Humble pie or pies?

  • quietdandelion

    Banned
    Formosa/Chinese
    Thanks, Tompion.
    I think I'm eating humble pie now; in fact, I've been eating my humble pie since I began teaching English. I couldn't help it--it's a fact I couldn't do anything about.
    But why not plural pies since pies are countable nouns?
     

    Thomas Tompion

    Senior Member
    English - England
    Thanks, Tompion.
    I think I'm eating humble pie now; in fact, I've been eating my humble pie since I began teaching English. I couldn't help it--it's a fact I couldn't do anything about.
    But why not plural pies since pies are countable nouns?
    Well now, there's a question! One can't always count on such logic in idioms, of course. I think pies being quite considerable dishes usually are eaten only one at a sitting, but let's see what other people say.
     

    sloopjc

    Senior Member
    UK English
    Well really! Humble pie is a metaphor! Find me one in a shop, and if it tastes good I'll order more (humble) pies! ;)
     

    sloopjc

    Senior Member
    UK English

    panjandrum

    Occasional Moderator
    English-Ireland (top end)
    Idiom, metaphor, or whatever, it is normal to talk about XXX pie as a non-count noun.
    We are having apple pie tonight.
    Even if there are 400 of us and there are 100 apple pies, we are having apple pie tonight. In fact, even if these are individual apple pies, and there are 400 of them, we are still having apple pie tonight.

    Apple pie, gooseberry pie, cherry pie, pumpkin pie ... ... and humble pie.
     

    panjandrum

    Occasional Moderator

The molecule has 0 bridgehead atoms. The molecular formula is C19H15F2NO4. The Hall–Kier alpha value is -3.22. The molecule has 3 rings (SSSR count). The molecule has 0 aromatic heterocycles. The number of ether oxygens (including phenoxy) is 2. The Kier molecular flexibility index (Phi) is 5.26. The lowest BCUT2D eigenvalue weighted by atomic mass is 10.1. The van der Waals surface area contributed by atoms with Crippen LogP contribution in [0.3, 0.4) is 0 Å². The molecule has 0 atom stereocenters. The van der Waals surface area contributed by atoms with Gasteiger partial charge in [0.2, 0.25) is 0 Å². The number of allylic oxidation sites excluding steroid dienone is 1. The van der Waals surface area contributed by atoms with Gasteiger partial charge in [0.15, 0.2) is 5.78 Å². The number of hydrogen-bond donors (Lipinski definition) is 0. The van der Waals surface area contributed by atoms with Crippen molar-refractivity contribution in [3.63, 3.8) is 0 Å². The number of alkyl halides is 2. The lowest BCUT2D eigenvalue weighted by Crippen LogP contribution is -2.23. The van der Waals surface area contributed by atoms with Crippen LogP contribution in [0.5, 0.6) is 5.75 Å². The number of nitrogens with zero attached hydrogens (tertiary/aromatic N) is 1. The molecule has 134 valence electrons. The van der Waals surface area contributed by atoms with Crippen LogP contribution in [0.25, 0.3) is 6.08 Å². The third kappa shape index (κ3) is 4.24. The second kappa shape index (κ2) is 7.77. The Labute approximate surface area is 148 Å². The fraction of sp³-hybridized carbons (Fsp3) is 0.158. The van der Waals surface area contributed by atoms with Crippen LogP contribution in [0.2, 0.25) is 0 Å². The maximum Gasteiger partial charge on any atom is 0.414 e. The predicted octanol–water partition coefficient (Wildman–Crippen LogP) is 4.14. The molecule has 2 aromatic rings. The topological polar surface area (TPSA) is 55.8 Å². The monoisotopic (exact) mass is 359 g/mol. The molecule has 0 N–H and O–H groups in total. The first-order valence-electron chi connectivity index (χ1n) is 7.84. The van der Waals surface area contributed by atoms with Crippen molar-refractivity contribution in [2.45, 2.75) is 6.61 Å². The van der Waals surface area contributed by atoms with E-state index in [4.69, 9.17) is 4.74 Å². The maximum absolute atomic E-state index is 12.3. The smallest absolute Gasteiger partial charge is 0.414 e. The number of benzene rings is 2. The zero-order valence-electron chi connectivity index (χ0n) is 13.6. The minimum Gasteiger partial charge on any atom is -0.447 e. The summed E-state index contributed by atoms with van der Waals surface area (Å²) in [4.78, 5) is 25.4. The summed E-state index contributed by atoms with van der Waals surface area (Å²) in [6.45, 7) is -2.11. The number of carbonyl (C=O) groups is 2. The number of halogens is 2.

English-Ireland (top end)
    quietdandelion said:
    Is it really a big deal to use the wrong form? It does carry one's meaning across anyway, sigular or plural?
    It all depends on what message you wish to get across.
    If you talk about eating humble pies, the first message you will get across is "spoken by a non-native".
     

    Nunty

    Modified
    Hebrew-US English (bilingual)
    On the one hand "eating humble pie" is just an idiom that must not be changed.

    On the other hand, when we talk about certain kinds of food, we treat normally countable nouns as non-countable:
    Do you like cake?
    May I offer you some candy?
    I try to eat fruit every day.
    And, of course as Panj pointed out, we can choose from among apple pie, blackberry pie, cherry pie... and try to stay away from humble pie.
    :)
     

    sloopjc

    Senior Member
    UK English
    Idiom, metaphor, or whatever, it is normal to talk about XXX pie as a non-count noun.
    We are having apple pie tonight.
    Even if there are 400 of us and there are 100 apple pies, we are having apple pie tonight. In fact, even if these are individual apple pies, and there are 400 of them, we are still having apple pie tonight.

    Apple pie, gooseberry pie, cherry pie, pumpkin pie ... ... and humble pie.
    Is this AE or BE? If you asked a UK shopkeeper, "Do you have any apple pie?" he might retort, "We've got hundreds!". If you asked, "Do you have any pork pie?" it might sound even odder, in my opinion. In a restaurant I would ask, "Do you have XXX pie?" if "XXX Pie" was on the menu. I don't agree with saying that it's normal to talk about XXX pie as a non-count noun.
     

    panjandrum

    Occasional Moderator
    English-Ireland (top end)
    Remember how the conversation developed.
    We're on the question of humble pie - or pies.